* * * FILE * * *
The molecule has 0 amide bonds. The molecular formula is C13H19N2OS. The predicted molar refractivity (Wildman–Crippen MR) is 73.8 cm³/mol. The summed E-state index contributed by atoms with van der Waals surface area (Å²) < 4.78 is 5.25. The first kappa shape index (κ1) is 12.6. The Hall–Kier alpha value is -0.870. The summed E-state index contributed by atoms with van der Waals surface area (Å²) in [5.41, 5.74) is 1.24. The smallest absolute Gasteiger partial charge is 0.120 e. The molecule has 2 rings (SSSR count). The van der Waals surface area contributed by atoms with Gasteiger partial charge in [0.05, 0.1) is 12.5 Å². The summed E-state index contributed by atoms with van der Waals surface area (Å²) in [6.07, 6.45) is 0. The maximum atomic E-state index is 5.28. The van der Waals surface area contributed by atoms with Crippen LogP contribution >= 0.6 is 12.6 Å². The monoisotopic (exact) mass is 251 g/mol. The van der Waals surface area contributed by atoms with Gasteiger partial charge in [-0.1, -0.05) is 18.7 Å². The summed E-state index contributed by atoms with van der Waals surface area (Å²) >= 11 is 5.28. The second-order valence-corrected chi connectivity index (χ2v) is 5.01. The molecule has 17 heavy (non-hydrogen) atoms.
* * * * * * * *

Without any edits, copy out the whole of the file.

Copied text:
The molecule has 0 amide bonds. The molecular formula is C13H19N2OS. The predicted molar refractivity (Wildman–Crippen MR) is 73.8 cm³/mol. The summed E-state index contributed by atoms with van der Waals surface area (Å²) < 4.78 is 5.25. The first kappa shape index (κ1) is 12.6. The Hall–Kier alpha value is -0.870. The summed E-state index contributed by atoms with van der Waals surface area (Å²) in [5.41, 5.74) is 1.24. The smallest absolute Gasteiger partial charge is 0.120 e. The molecule has 2 rings (SSSR count). The van der Waals surface area contributed by atoms with Gasteiger partial charge in [0.05, 0.1) is 12.5 Å². The summed E-state index contributed by atoms with van der Waals surface area (Å²) in [6.07, 6.45) is 0. The maximum atomic E-state index is 5.28. The van der Waals surface area contributed by atoms with Crippen LogP contribution >= 0.6 is 12.6 Å². The monoisotopic (exact) mass is 251 g/mol. The van der Waals surface area contributed by atoms with Gasteiger partial charge in [-0.1, -0.05) is 18.7 Å². The summed E-state index contributed by atoms with van der Waals surface area (Å²) >= 11 is 5.28. The second-order valence-corrected chi connectivity index (χ2v) is 5.01. The molecule has 17 heavy (non-hydrogen) atoms.